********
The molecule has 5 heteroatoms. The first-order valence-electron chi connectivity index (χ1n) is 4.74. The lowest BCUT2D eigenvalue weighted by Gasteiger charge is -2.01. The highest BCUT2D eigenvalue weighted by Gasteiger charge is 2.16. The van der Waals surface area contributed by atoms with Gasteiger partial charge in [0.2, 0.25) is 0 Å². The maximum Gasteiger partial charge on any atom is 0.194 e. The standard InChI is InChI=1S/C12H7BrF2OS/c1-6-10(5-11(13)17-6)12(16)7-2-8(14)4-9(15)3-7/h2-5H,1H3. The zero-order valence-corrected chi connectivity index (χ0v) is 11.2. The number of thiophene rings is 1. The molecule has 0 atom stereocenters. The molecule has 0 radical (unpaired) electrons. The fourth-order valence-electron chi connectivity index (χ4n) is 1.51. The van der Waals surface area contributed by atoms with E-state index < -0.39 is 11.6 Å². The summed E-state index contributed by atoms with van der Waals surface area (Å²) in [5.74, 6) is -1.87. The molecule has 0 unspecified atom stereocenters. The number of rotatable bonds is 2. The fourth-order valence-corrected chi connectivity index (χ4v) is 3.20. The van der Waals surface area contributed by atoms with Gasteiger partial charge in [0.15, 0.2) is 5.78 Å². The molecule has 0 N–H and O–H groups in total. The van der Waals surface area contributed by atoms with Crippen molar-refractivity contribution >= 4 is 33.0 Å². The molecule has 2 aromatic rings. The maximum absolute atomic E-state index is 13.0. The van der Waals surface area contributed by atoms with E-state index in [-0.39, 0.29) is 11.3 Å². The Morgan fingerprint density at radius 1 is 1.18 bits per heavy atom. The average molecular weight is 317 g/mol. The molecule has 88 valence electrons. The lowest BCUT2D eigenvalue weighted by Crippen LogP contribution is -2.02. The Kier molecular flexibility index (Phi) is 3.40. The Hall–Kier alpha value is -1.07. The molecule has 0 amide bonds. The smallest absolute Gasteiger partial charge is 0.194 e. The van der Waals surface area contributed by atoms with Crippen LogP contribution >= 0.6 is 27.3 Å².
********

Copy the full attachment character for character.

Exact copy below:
The molecule has 5 heteroatoms. The first-order valence-electron chi connectivity index (χ1n) is 4.74. The lowest BCUT2D eigenvalue weighted by Gasteiger charge is -2.01. The highest BCUT2D eigenvalue weighted by Gasteiger charge is 2.16. The van der Waals surface area contributed by atoms with Gasteiger partial charge in [0.2, 0.25) is 0 Å². The maximum Gasteiger partial charge on any atom is 0.194 e. The standard InChI is InChI=1S/C12H7BrF2OS/c1-6-10(5-11(13)17-6)12(16)7-2-8(14)4-9(15)3-7/h2-5H,1H3. The zero-order valence-corrected chi connectivity index (χ0v) is 11.2. The number of thiophene rings is 1. The molecule has 0 atom stereocenters. The molecule has 0 radical (unpaired) electrons. The fourth-order valence-electron chi connectivity index (χ4n) is 1.51. The van der Waals surface area contributed by atoms with E-state index < -0.39 is 11.6 Å². The summed E-state index contributed by atoms with van der Waals surface area (Å²) in [5.74, 6) is -1.87. The molecule has 0 unspecified atom stereocenters. The number of rotatable bonds is 2. The fourth-order valence-corrected chi connectivity index (χ4v) is 3.20. The van der Waals surface area contributed by atoms with Gasteiger partial charge in [0.15, 0.2) is 5.78 Å². The molecule has 0 N–H and O–H groups in total. The van der Waals surface area contributed by atoms with Crippen molar-refractivity contribution >= 4 is 33.0 Å². The molecule has 2 aromatic rings. The maximum absolute atomic E-state index is 13.0. The van der Waals surface area contributed by atoms with E-state index in [-0.39, 0.29) is 11.3 Å². The Morgan fingerprint density at radius 1 is 1.18 bits per heavy atom. The average molecular weight is 317 g/mol. The molecule has 88 valence electrons. The lowest BCUT2D eigenvalue weighted by Crippen LogP contribution is -2.02. The Kier molecular flexibility index (Phi) is 3.40. The Hall–Kier alpha value is -1.07. The molecule has 0 amide bonds. The smallest absolute Gasteiger partial charge is 0.194 e. The van der Waals surface area contributed by atoms with Crippen LogP contribution >= 0.6 is 27.3 Å².